When it comes to test prep students often spend hours studying to ensure that they are not surprised by any of the content on the test. Even with all the time dedicated to studying, it is impossible to predict which questions you will encounter. It is highly likely that there will be a few questions that you just do not know the answer to…that’s where guessing comes into play.
The risk associated with guessing differs depending on whether you are taking the SAT or ACT. The ACT has no guessing penalty, so here students may feel less apprehension about guessing. The SAT does have a guessing penalty. While students who guess correctly will only reap the benefits, those who guess incorrectly will lose 1/4th of a point. On the ACT, we advise our students to guess when they cannot figure out how to solve the problem or when time is running out. On the SAT, students should only guess when they are able to eliminate a few answers. Below are our tips for guessing smart on test day.
Tips for Guessing Smart
Take note of the highest and lowest value listed amongst your math answer choices. Do the same when it comes to sentence completion questions. For each of these questions the CollegeBoard often includes extreme answers to throw you off. If you haven’t been able to eliminate any responses and plan to guess, be sure to go with the answer that is the median between the two extremes.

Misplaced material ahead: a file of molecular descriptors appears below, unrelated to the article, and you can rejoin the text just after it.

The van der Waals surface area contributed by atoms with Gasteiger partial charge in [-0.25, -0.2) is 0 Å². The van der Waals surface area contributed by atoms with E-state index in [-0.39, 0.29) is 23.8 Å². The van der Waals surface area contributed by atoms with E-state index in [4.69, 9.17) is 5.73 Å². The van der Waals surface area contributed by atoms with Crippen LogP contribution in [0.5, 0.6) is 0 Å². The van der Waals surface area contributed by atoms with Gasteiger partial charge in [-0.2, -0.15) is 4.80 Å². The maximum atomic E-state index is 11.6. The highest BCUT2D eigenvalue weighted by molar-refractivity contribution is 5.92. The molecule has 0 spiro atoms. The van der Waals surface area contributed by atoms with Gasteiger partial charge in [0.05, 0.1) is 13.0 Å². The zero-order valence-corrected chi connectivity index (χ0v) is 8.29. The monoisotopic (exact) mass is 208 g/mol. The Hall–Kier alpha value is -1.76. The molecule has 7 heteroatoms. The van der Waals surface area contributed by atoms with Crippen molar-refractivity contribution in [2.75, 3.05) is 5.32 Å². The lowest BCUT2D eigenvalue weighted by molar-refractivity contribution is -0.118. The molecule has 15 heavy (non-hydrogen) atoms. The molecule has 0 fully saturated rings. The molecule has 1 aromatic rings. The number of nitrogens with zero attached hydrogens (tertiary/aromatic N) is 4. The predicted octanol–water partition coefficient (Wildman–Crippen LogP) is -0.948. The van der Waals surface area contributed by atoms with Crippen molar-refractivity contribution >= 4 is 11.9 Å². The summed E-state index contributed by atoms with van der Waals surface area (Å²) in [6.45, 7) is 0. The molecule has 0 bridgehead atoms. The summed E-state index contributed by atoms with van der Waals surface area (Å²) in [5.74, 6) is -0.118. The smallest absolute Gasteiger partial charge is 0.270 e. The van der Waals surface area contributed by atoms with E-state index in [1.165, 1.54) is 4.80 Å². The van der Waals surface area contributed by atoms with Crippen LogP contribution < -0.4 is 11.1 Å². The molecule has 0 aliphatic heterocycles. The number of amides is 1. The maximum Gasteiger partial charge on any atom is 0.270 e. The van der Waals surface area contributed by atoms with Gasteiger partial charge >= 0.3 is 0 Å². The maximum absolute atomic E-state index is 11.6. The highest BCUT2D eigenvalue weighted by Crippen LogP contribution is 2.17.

Units of Measurement
On math questions units of measurement will often be used. Before you guess, double check that the provided answer choices have the unit of measurement that is being requested in the question. Eliminate any choices that are not in the correct unit of measurement.
You should depend on question direction and question tone to help you guess more effectively. The questions themselves often contain hints that you can use to find the answer. Look for these if you are ever stuck on a question.
On the english sections, you will be required to put your vocabulary to use. If you’re being asked to find the opposite of a negative word, it makes sense to eliminate any words that have a negative connotation.
On the math section, skim the question to figure out whether your final answer should be a bigger or smaller value than the values provided in the question. Should your final answer be negative or positive? Will it be an exponent? Polynomial function? Or an integer? The answers to these questions should guide you throughout your process of elimination.
Ultimately with the right amount of preparation you should be able to make educated guesses on the test.
If you're having trouble deciding on which test date to prepare for, read our blog on picking the right test date!